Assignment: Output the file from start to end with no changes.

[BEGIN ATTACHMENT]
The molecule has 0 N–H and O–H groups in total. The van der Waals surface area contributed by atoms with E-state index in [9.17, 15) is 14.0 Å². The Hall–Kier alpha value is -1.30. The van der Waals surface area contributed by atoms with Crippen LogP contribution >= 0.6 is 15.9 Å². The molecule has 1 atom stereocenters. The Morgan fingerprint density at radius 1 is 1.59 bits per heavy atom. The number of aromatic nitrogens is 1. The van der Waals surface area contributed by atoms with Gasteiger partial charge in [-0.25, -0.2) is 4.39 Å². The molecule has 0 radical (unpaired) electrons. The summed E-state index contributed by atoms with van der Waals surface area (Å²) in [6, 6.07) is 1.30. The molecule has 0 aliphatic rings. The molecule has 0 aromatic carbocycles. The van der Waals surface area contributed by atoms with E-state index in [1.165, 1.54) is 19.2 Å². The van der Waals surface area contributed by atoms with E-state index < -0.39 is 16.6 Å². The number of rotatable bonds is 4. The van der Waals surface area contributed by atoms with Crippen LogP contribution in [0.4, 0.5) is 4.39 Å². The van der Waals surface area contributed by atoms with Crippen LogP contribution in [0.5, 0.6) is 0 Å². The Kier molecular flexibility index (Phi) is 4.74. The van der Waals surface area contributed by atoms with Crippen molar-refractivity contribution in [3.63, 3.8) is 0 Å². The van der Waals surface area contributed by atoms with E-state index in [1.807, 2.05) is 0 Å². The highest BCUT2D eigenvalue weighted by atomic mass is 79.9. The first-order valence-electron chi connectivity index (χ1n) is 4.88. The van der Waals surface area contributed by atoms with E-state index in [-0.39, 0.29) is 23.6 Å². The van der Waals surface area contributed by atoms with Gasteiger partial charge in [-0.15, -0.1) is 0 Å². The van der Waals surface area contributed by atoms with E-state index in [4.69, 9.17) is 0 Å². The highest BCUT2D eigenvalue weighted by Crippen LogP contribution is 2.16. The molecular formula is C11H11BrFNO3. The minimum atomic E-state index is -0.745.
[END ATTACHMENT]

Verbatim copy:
The molecule has 0 N–H and O–H groups in total. The van der Waals surface area contributed by atoms with E-state index in [9.17, 15) is 14.0 Å². The Hall–Kier alpha value is -1.30. The van der Waals surface area contributed by atoms with Crippen LogP contribution >= 0.6 is 15.9 Å². The molecule has 1 atom stereocenters. The Morgan fingerprint density at radius 1 is 1.59 bits per heavy atom. The number of aromatic nitrogens is 1. The van der Waals surface area contributed by atoms with Gasteiger partial charge in [-0.25, -0.2) is 4.39 Å². The molecule has 0 radical (unpaired) electrons. The summed E-state index contributed by atoms with van der Waals surface area (Å²) in [6, 6.07) is 1.30. The molecule has 0 aliphatic rings. The molecule has 0 aromatic carbocycles. The van der Waals surface area contributed by atoms with E-state index in [1.165, 1.54) is 19.2 Å². The van der Waals surface area contributed by atoms with E-state index < -0.39 is 16.6 Å². The number of rotatable bonds is 4. The van der Waals surface area contributed by atoms with Crippen LogP contribution in [0.4, 0.5) is 4.39 Å². The van der Waals surface area contributed by atoms with Crippen LogP contribution in [0.5, 0.6) is 0 Å². The Kier molecular flexibility index (Phi) is 4.74. The van der Waals surface area contributed by atoms with Crippen molar-refractivity contribution in [3.63, 3.8) is 0 Å². The van der Waals surface area contributed by atoms with E-state index in [1.807, 2.05) is 0 Å². The highest BCUT2D eigenvalue weighted by atomic mass is 79.9. The first-order valence-electron chi connectivity index (χ1n) is 4.88. The van der Waals surface area contributed by atoms with E-state index in [-0.39, 0.29) is 23.6 Å². The van der Waals surface area contributed by atoms with Gasteiger partial charge in [-0.15, -0.1) is 0 Å². The van der Waals surface area contributed by atoms with E-state index in [4.69, 9.17) is 0 Å². The highest BCUT2D eigenvalue weighted by Crippen LogP contribution is 2.16. The molecular formula is C11H11BrFNO3. The minimum atomic E-state index is -0.745.